Google Tag Manager is a free tool that enables you to oversee and create marketing tags.
So, what are tags?
Well, they’re essentially these compact snippets of code or tracking code on a website (or mobile app). And with the Google Tag Manager or GTM, you can manage these without modifying the code itself.
This may seem a bit tricky to understand, but in simpler words, the Google Tag Manager takes information from one data source like your website and shares it with another data source such as Analytics.
So, the GTM sends valuable data to Google Analytics from where you can then analyze it, understand trends, and have all the information you need in one place.
How Google Tag Manager Works
To understand how the Google Tag Manager works, we need to look into its components - and how they come together.
So, there are three core parts of this Google tool:
You can use tags for various purposes, such as conducting surveys, scroll tracking, managing form submissions, creating heat maps, tracking how people arrive at your site, or even remarketing.
They can also monitor very specific user actions such as file downloads, link clicks, or products being dropped from a shopping cart.
And tags guide GTM on precisely what to do.
Examples of common tags within the Google Tag Manager include:
Google Analytics Universal tracking code
Adwords Remarketing code
Adwords Conversion Tracking code
Heatmap tracking code (Hotjar, CrazyEgg, and more)
Triggers give a kind of signal to the Google Tag Manager when or how to “fire” a tag that you’ve set up. You may want to fire tags on a specific link click, a page view, or something similar.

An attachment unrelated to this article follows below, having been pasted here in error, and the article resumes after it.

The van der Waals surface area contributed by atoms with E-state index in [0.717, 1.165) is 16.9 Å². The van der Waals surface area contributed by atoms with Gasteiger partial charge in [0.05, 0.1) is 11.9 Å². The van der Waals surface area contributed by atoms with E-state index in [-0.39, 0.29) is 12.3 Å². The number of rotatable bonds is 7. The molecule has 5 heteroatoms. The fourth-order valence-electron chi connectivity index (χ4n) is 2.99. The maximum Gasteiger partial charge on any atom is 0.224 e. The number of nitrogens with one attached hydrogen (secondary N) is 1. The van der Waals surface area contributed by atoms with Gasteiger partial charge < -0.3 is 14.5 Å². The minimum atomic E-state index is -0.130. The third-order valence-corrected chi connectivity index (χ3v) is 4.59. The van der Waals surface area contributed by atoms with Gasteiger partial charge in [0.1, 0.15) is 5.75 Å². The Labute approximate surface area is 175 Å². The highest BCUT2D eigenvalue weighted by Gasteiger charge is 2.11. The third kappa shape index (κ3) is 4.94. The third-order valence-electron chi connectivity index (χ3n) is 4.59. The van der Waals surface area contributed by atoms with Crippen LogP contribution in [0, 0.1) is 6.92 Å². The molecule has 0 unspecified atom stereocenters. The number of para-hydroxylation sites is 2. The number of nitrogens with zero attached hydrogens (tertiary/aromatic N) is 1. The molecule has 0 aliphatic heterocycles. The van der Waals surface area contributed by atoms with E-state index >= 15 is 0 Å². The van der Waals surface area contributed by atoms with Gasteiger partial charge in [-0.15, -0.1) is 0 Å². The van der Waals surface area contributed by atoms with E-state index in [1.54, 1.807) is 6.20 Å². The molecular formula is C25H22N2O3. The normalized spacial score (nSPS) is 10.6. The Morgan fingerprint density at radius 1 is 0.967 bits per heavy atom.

So, triggers can tell Google when and where to do this.
The third part, “Variables”, includes any extra data that Google Tag Manager might need for their tags and triggers to function properly. As the name suggests, variables can mean that you may need to take other aspects into account.
Advantages of Google Tag Manager
Now that we’ve seen how GTM works, let’s talk about how it can benefit site owners or managers. Using GTM, you can:
Customize the data that is sent to analytics
Set up and track simple processes such as PDF downloads, button clicks, or outbound link clicks or button clicks
Track outbound links on a website by category and action
Help your site run faster depending on how many tags you deploy
Use it with non-Google products
Organize and manage all third-party code in one place
Preview your tags before anything goes live
Disadvantages of Google Tag Manager
Meanwhile, there are also some downsides to using the Google Tag Manager to help with web analytics.
Users will need technical knowledge
Let’s admit that despite all the details available on how GTM works, it’s still fairly technical. So, one downside is that you’ll need to have at least some technical knowledge to take advantage of the tool. Or you’ll have to hire professionals who know how to use it.
It takes up some time
Also, unless you’re a pro developer, using GTM can take up a considerable chunk of your time. After all, looking into analytics, managing how tags are placed, and advanced understanding of data can all be very demanding!
Google Tag Manager is an efficient tool for coders, website designers, developers, or even marketers - when it comes to making your site data more visible and accessible to users.
By deploying marketing tags, you can choose how specific parts of a website act, and have a bit more control over your data.